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Our Glaciers: Then and Now activity kit helps you see the changes taking place in glaciers around the world. See all our activity kits and classroom activities.
This building in Copola, Mexico, has been damaged by acid rain.
Click on image for full size
Courtesy of UCAR Digital Image Library

Air Pollution to Property

In addition to damaging the environment and human health, air pollution can harm buildings, monuments, outdoor statues, and other such structures. The acidic properties of air pollution corrode materials such as sandstone, limestone, mortar, and different metals. Acid rain dissolves calcium carbonate, a substance found in different types of stone, and leaves crystals behind. The crystals grow and create cracks in the stone.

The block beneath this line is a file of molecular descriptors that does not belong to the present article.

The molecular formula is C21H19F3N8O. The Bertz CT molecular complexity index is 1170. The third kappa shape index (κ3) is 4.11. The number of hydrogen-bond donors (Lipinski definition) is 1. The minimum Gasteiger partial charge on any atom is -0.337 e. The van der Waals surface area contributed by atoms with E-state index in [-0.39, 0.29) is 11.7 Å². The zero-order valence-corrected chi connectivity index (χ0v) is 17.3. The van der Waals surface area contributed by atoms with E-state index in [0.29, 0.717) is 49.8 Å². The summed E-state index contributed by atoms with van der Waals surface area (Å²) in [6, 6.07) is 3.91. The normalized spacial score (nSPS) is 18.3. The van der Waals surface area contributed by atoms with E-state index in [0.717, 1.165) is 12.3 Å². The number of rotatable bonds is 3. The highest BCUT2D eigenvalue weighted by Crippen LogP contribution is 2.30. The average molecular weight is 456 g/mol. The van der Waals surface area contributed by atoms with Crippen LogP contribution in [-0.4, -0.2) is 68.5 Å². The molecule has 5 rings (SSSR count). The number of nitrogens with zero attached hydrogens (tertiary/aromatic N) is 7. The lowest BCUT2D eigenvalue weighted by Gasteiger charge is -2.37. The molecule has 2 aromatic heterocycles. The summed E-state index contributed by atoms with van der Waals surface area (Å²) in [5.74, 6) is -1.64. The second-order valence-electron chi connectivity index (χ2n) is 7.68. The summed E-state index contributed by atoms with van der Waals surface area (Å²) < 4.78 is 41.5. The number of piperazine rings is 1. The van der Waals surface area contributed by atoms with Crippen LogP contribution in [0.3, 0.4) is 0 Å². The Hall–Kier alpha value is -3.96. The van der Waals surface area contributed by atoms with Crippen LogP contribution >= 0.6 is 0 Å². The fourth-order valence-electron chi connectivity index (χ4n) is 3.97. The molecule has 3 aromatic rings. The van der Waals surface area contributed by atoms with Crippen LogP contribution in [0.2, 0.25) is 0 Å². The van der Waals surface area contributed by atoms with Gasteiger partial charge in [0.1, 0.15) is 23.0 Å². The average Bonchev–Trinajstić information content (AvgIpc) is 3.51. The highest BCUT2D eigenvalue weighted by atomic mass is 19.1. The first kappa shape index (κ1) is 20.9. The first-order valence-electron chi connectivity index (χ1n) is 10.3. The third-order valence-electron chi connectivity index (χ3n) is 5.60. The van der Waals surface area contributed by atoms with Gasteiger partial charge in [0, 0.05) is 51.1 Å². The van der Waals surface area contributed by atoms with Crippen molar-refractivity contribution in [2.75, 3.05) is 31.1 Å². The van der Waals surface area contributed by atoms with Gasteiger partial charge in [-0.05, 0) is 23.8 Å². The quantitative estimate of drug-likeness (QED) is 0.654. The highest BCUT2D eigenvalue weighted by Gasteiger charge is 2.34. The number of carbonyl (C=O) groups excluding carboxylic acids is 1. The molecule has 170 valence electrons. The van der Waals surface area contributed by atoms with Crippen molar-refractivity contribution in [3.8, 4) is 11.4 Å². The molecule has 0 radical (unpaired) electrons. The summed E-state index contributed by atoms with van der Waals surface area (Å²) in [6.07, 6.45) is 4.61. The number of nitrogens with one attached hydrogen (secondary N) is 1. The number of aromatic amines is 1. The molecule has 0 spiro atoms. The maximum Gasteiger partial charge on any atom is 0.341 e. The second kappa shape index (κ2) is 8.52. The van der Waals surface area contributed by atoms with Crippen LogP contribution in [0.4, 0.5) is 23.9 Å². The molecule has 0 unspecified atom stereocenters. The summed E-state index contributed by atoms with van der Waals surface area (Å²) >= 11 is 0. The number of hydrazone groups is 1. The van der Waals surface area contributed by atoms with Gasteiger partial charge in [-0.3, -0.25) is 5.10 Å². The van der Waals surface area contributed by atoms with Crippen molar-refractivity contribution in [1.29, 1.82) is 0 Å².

Repairing the damage, particularly to historic structures, can be very expensive. The National Center for Preservation Technology & Training studies the environmental effects of pollution on cultural resources and works to restore and protect historic structures and monuments.

Homeowners also pay a price for air pollution. Acid rain can dissolve paint and corrode aluminum siding, while dirt particles in the air diminish a home's aesthetic appearance.

Last modified February 7, 2006 by Jennifer Bergman.

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The Fall 2009 issue of The Earth Scientist, which includes articles on student research into building design for earthquakes and a classroom lab on the composition of the Earth’s ancient atmosphere, is available in our online store.

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